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Economist spotlights inflation, growth
Last Updated(Beijing Time):2011-03-03 15:34

Influential Chinese economist Li Yining has said the government must control inflation while maintaining economic growth in its new five-year plan.

He said China could adopt a mandatory "commercial reserve" system to prevent hoarding of common consumer items in times of shortage or rising prices.

The 12th Five-Year Plan for 2011-2015 period, which will be submitted to the annual session of the National People's Congress (NPC), China's legislature, this month, gave him confidence, Li said.

The current inflation had various causes, such as raw materials shortages and agricultural produce price rises, but speculation and rising labor costs were new factors, he said.

"Salary growth and commodity price rises keep reinforcing each other, like a leapfrog game in which two kids jump over each other in turn," said Li days before China's top political events, the annual sessions of the NPC and the National Committee of the Chinese People's Political Consultative Conference (CPPCC).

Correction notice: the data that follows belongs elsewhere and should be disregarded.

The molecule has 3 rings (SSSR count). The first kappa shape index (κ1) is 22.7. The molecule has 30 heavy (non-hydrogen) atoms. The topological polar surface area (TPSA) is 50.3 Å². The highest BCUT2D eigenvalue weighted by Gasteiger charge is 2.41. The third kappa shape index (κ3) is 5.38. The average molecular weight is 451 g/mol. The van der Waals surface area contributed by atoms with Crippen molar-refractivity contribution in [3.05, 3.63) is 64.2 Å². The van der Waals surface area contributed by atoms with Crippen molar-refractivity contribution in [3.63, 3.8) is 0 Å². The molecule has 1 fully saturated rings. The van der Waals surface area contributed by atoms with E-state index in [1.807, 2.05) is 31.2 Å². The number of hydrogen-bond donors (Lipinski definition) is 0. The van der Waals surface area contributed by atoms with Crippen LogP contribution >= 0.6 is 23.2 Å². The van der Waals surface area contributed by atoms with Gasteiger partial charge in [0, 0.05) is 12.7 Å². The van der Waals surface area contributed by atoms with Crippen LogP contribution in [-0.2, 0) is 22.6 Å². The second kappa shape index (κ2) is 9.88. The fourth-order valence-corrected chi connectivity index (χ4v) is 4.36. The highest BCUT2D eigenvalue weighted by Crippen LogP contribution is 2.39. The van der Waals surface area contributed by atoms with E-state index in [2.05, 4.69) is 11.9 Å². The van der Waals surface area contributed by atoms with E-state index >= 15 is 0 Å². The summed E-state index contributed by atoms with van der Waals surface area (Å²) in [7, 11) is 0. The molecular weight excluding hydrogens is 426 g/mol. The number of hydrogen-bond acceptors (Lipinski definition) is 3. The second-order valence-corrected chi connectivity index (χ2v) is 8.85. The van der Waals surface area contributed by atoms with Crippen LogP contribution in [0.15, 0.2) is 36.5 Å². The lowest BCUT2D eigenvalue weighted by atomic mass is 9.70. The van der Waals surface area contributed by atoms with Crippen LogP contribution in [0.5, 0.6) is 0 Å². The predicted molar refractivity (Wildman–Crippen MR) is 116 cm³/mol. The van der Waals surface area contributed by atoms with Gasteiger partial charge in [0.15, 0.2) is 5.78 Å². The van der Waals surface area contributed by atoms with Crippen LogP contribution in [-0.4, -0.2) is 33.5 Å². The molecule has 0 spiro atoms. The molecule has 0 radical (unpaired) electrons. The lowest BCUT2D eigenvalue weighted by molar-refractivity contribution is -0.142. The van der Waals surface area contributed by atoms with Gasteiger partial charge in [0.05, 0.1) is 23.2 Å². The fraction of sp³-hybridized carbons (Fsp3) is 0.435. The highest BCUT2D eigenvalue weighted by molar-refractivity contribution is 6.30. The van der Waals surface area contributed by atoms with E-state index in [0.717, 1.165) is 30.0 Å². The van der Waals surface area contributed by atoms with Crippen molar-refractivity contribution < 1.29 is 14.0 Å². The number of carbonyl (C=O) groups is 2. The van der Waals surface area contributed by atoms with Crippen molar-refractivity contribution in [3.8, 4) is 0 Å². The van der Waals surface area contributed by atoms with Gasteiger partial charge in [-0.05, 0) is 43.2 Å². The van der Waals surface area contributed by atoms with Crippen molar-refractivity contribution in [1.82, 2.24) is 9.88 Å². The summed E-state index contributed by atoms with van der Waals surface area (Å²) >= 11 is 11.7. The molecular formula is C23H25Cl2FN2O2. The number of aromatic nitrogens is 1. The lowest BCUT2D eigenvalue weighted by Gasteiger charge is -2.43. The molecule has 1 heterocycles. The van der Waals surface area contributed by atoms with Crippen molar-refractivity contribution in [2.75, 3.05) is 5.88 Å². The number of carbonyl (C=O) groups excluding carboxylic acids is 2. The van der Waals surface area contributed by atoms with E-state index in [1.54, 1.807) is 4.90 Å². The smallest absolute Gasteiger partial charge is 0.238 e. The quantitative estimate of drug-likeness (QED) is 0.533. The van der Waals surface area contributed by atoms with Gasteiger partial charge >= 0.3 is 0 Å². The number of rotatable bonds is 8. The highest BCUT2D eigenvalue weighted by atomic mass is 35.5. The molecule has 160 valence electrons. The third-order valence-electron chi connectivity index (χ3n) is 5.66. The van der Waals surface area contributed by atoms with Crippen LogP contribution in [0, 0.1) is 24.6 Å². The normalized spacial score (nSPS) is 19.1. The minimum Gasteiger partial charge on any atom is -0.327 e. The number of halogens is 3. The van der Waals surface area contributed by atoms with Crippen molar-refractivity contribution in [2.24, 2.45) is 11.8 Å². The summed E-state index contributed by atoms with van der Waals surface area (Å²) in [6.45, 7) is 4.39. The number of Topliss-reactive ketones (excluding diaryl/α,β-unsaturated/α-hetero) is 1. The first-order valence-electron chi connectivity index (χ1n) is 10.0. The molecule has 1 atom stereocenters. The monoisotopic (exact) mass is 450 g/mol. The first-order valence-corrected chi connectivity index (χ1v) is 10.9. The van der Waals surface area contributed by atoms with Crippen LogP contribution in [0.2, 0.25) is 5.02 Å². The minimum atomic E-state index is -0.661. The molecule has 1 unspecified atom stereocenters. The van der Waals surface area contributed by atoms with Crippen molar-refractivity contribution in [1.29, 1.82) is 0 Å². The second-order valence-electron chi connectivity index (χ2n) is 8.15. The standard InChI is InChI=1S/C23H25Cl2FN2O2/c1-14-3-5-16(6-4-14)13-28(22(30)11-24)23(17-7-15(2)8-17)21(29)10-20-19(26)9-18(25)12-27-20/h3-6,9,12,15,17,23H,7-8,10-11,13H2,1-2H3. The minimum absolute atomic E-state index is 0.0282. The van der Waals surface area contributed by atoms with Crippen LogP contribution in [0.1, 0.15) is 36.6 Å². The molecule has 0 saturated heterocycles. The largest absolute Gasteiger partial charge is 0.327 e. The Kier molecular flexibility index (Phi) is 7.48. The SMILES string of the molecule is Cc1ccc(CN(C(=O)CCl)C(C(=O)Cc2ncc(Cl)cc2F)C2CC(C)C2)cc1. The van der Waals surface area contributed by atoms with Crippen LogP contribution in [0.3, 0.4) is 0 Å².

Li serves as deputy director of the Economic Commission of the 11th National Committee of the CPPCC, the country's top advisory body.

"To cope with the rising agricultural produce prices, we can adopt a commercial reserve system, in which business, such as big supermarkets, will have mandatory reserves," he said.

"In this way, people will not panic and end up hoarding goods. It can also make up for the shortcomings of the national reserve, which has limited stocks, both in amount and variety," said Li.

Vocational education should also be promoted so that farmers could learn new skills necessary to earn a decent living, he said.

For the next five years, new industries, such as new energy, new materials, bio-technology and low carbon industries, should be strengthened to make China more competitive on the global stage, said Li.

Commenting on China's overtaking Japan as the second largest economy, Li said: "It's good news. But what matters more is the GDP structure rather than the GDP amount alone."

China's consumer price index (CPI), the main gauge of inflation, rose 4.6 percent in December last year from a year earlier, and 3.3 percent for the entire year, exceeding the government's annual target of 3 percent.

The annual session of the CPPCC National Committee will convene on March 3 and that of the NPC will start on March 5.  The two-week overlapping sessions mark the apex of China's annual political calendar.

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